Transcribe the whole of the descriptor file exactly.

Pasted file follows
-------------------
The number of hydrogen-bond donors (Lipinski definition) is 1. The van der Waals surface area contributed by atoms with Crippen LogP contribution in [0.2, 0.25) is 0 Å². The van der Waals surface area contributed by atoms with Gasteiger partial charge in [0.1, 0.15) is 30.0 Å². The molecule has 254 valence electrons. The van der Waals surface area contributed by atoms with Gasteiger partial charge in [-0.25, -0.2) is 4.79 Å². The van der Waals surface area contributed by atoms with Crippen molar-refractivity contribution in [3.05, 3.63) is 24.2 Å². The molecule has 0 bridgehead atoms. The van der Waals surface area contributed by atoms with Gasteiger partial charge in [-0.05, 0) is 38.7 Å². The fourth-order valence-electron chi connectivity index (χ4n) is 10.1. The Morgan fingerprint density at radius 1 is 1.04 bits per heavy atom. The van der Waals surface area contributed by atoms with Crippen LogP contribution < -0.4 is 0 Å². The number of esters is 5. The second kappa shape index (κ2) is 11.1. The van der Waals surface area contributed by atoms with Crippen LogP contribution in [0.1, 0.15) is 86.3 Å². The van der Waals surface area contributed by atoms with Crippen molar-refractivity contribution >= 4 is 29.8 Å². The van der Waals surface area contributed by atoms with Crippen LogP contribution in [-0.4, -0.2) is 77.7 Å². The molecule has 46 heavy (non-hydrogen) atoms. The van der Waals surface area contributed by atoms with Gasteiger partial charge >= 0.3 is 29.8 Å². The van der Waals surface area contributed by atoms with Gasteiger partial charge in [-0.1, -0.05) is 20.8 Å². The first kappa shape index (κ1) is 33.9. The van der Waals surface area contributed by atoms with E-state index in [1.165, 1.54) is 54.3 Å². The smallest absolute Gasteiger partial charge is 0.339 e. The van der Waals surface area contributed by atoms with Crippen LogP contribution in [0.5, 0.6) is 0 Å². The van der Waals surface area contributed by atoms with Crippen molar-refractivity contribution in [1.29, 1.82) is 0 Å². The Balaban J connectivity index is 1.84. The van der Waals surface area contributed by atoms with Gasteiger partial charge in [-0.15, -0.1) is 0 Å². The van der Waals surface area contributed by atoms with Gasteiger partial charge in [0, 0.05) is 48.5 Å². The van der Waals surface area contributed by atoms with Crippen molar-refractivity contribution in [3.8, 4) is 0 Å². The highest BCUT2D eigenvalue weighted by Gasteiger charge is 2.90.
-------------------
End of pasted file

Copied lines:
The number of hydrogen-bond donors (Lipinski definition) is 1. The van der Waals surface area contributed by atoms with Crippen LogP contribution in [0.2, 0.25) is 0 Å². The van der Waals surface area contributed by atoms with Gasteiger partial charge in [0.1, 0.15) is 30.0 Å². The molecule has 254 valence electrons. The van der Waals surface area contributed by atoms with Gasteiger partial charge in [-0.25, -0.2) is 4.79 Å². The van der Waals surface area contributed by atoms with Crippen molar-refractivity contribution in [3.05, 3.63) is 24.2 Å². The molecule has 0 bridgehead atoms. The van der Waals surface area contributed by atoms with Gasteiger partial charge in [-0.05, 0) is 38.7 Å². The fourth-order valence-electron chi connectivity index (χ4n) is 10.1. The Morgan fingerprint density at radius 1 is 1.04 bits per heavy atom. The van der Waals surface area contributed by atoms with Crippen LogP contribution < -0.4 is 0 Å². The number of esters is 5. The second kappa shape index (κ2) is 11.1. The van der Waals surface area contributed by atoms with Crippen LogP contribution in [0.1, 0.15) is 86.3 Å². The van der Waals surface area contributed by atoms with Crippen molar-refractivity contribution >= 4 is 29.8 Å². The van der Waals surface area contributed by atoms with Crippen LogP contribution in [-0.4, -0.2) is 77.7 Å². The molecule has 46 heavy (non-hydrogen) atoms. The van der Waals surface area contributed by atoms with Gasteiger partial charge >= 0.3 is 29.8 Å². The van der Waals surface area contributed by atoms with Gasteiger partial charge in [-0.1, -0.05) is 20.8 Å². The first kappa shape index (κ1) is 33.9. The van der Waals surface area contributed by atoms with E-state index in [1.165, 1.54) is 54.3 Å². The smallest absolute Gasteiger partial charge is 0.339 e. The van der Waals surface area contributed by atoms with Crippen LogP contribution in [0.5, 0.6) is 0 Å². The van der Waals surface area contributed by atoms with Crippen molar-refractivity contribution in [1.29, 1.82) is 0 Å². The Balaban J connectivity index is 1.84. The van der Waals surface area contributed by atoms with Gasteiger partial charge in [-0.15, -0.1) is 0 Å². The van der Waals surface area contributed by atoms with Gasteiger partial charge in [0, 0.05) is 48.5 Å². The van der Waals surface area contributed by atoms with Crippen molar-refractivity contribution in [3.8, 4) is 0 Å². The highest BCUT2D eigenvalue weighted by Gasteiger charge is 2.90.